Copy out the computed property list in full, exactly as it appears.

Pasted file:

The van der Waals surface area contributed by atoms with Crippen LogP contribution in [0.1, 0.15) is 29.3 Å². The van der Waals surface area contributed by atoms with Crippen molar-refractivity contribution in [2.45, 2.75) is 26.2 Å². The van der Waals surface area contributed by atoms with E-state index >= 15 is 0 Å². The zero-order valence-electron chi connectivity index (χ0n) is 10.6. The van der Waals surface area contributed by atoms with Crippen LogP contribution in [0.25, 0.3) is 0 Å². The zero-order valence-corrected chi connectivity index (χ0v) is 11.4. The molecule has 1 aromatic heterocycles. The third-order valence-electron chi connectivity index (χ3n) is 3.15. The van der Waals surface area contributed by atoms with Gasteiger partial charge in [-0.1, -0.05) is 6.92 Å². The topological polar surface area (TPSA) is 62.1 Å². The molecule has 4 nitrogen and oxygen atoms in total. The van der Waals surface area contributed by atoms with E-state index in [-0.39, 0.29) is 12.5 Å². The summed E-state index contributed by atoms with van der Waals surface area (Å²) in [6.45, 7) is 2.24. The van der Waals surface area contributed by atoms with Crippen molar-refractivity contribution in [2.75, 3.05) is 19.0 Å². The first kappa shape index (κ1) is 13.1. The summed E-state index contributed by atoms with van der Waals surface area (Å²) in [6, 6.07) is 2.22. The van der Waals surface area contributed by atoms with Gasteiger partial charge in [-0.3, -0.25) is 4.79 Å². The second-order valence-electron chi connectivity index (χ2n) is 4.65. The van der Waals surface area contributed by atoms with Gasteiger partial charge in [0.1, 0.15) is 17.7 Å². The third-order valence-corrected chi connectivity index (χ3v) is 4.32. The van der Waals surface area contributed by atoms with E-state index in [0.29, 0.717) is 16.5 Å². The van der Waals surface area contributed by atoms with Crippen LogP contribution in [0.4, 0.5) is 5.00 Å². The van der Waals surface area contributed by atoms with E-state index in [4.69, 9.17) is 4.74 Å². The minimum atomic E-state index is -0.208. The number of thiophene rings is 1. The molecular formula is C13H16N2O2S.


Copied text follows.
The van der Waals surface area contributed by atoms with Crippen LogP contribution in [0.1, 0.15) is 29.3 Å². The van der Waals surface area contributed by atoms with Crippen molar-refractivity contribution in [2.45, 2.75) is 26.2 Å². The van der Waals surface area contributed by atoms with E-state index >= 15 is 0 Å². The zero-order valence-electron chi connectivity index (χ0n) is 10.6. The van der Waals surface area contributed by atoms with Crippen LogP contribution in [0.25, 0.3) is 0 Å². The zero-order valence-corrected chi connectivity index (χ0v) is 11.4. The molecule has 1 aromatic heterocycles. The third-order valence-electron chi connectivity index (χ3n) is 3.15. The van der Waals surface area contributed by atoms with Gasteiger partial charge in [-0.1, -0.05) is 6.92 Å². The topological polar surface area (TPSA) is 62.1 Å². The molecule has 4 nitrogen and oxygen atoms in total. The van der Waals surface area contributed by atoms with E-state index in [-0.39, 0.29) is 12.5 Å². The summed E-state index contributed by atoms with van der Waals surface area (Å²) in [6.45, 7) is 2.24. The van der Waals surface area contributed by atoms with Crippen molar-refractivity contribution in [2.75, 3.05) is 19.0 Å². The first kappa shape index (κ1) is 13.1. The summed E-state index contributed by atoms with van der Waals surface area (Å²) in [6, 6.07) is 2.22. The van der Waals surface area contributed by atoms with Gasteiger partial charge in [-0.3, -0.25) is 4.79 Å². The second-order valence-electron chi connectivity index (χ2n) is 4.65. The van der Waals surface area contributed by atoms with Gasteiger partial charge in [0.1, 0.15) is 17.7 Å². The third-order valence-corrected chi connectivity index (χ3v) is 4.32. The van der Waals surface area contributed by atoms with E-state index in [0.29, 0.717) is 16.5 Å². The van der Waals surface area contributed by atoms with Crippen LogP contribution in [0.4, 0.5) is 5.00 Å². The van der Waals surface area contributed by atoms with E-state index in [4.69, 9.17) is 4.74 Å². The minimum atomic E-state index is -0.208. The number of thiophene rings is 1. The molecular formula is C13H16N2O2S.